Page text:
Articles, posts and news about data security.
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Please feel free to browse and read about Database Security in the articles on this page. Take a peek at the upcoming events, see some use cases, read industry reports, or listen to our most recent podcasts.
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What is Database Security?
Database security include all the processes, tools, compliance policies, and audits employed to protect a database and the information it contains from external threats and unauthorized use.
Database security includes security measures to protect the database system, its users and certain applications used to access it.
Over the last decade, there have been a number of significant data breaches that have compromised the personal information and payment details of hundreds of millions of people worldwide. As a result, all large enterprises and most small businesses require a robust security apparatus be active at all times. Vendors to such organizations must also demonstrate that the data they share is also adequately protected.
RavenDB Cloud Hosted DBaaS
Spin up a remote database cluster in minutes with RavenDB Cloud.
Try out a Hosted Database as a Service (DBaaS) that covers all of your back-end chores, freeing you to focus primarily on what to do with your data. Using RavenDB Cloud NoSQL database, you can enjoy all of the features RavenDB offers without having to jump through hoops to get everything set up and secure.
- Try RavenDB on Amazon Web Services (AWS), Microsoft Azure, or Google Cloud Platform (GCP).
- Enjoy automatic instance, setup, maintenance, and upgrades.
- Protect your data in transit and at rest with top-level encryption. Maintain your data at all times with automatic failover, data backups, and X.509 authentication and authorization.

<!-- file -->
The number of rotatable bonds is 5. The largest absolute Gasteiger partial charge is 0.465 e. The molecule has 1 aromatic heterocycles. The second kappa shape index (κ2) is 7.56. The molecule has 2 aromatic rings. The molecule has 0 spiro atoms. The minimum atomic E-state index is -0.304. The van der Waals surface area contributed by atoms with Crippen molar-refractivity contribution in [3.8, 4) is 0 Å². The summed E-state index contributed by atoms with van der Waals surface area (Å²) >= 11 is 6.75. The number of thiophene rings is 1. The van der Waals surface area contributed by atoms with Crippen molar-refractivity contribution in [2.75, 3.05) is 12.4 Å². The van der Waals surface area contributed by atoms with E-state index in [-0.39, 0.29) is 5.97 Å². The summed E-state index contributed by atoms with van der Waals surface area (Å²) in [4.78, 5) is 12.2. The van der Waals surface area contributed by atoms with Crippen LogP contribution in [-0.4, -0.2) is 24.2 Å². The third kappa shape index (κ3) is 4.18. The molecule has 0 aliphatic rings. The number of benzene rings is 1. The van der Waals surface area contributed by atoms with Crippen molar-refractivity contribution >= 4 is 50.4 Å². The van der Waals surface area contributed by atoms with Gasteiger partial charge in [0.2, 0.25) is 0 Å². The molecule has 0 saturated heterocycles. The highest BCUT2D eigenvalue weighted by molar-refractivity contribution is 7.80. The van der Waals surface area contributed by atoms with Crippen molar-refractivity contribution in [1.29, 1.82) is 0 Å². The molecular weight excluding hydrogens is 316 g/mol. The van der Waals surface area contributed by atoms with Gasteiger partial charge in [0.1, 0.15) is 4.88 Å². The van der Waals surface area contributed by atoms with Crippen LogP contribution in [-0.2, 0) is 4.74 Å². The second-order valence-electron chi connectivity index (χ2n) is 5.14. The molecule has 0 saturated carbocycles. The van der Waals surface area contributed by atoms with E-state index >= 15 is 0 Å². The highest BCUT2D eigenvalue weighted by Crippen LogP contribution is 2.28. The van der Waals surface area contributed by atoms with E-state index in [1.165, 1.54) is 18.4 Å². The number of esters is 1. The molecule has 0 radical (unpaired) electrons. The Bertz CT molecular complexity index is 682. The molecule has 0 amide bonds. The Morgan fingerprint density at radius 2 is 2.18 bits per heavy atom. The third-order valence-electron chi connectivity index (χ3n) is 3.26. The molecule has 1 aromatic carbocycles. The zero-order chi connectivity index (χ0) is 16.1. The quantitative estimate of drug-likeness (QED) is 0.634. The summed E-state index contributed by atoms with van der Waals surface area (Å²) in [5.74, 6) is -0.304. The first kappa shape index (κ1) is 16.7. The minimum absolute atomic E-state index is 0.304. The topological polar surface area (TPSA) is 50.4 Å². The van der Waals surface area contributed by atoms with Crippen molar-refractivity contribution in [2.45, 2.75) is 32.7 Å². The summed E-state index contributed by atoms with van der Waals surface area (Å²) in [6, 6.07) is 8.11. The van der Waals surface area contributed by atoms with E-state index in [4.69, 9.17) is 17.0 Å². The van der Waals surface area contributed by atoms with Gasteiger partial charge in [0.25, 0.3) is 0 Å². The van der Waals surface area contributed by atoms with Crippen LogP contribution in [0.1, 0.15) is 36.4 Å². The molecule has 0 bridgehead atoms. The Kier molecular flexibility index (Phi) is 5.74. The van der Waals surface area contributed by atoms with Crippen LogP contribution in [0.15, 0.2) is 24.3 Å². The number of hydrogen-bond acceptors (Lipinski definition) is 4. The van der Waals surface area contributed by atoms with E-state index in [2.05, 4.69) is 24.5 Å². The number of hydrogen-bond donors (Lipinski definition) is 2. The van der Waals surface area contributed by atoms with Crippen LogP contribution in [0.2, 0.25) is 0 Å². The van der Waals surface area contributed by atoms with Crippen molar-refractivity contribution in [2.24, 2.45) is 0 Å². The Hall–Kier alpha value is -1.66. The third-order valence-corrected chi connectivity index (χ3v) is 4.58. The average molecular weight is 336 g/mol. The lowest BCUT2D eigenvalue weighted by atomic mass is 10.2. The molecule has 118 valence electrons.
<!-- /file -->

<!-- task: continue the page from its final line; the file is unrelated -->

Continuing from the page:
- RavenDB Cloud is available in free, development, and production level tiers. You also can create your own custom plan.
- Expand your database cluster to every corner of the world. Keep latency low and performance high to all of your users at any location.
Database Security Best Practices
Employing best practices will minimize the points of vulnerabilities in your system while reinforcing those areas where your data is most protected.
Firewalls. A database firewall will deny access to general traffic by default. Traffic must come from a specific point like an approved application or server. A firewall will also monitor outbound connections from your database to keep everything safe.
Pick the low hanging fruit. Make sure that all security controls offered by the database vendor are enabled and properly configured to your systems unless there is a specific reason for them not to be.
Data Encryption. Make sure that the data in storage is encrypted so third parties cannot gain access to it. This is essential on the cloud because major cloud platforms are run by companies invested in various businesses, making them likely competitors. Make sure that backup data is also encrypted and stored in an independent location. Data should be encrypted both in transit and at rest.
Control Database Access. Database Admins should only have the privileges they need and only when they need it. Make sure you have effective logs of every action taken in your database systems, by whom, and when.
- Require that passwords include letters, numbers, characters (!@#), and a mix of upper case and lower case
- Lock accounts after multiple failed attempts
- Make sure that accounts are immediately deactivated or disabled when staff, consultants, or other users are out of the office or leave their job
Conduct Periodic Audits of your Database Security. Make sure that if an account has been compromised, the damage is contained by reviewing your systems often and checking for non-routine activities by personnel at every level.
The Most Important Features in a Well-Run Database
Many development teams trip over the fallacies of distributed computing. Project Managers are fooled into making decisions based on assumptions like:
- The network is reliable
- Latency is zero
- Bandwidth is infinite
- The network is secure
- Topology doesn’t change
- There is one administrator
- Transport cost is zero
- The network is homogeneous
We fall into the trap of these assumptions because we develop our projects on a single local computer where all of these “rules” seem to apply. Once we go to production under a globally distributed system, your system can unravel.
Going live should be a seamless and exciting experience. In this webinar, you will discover what you need in your database to make sure that happens.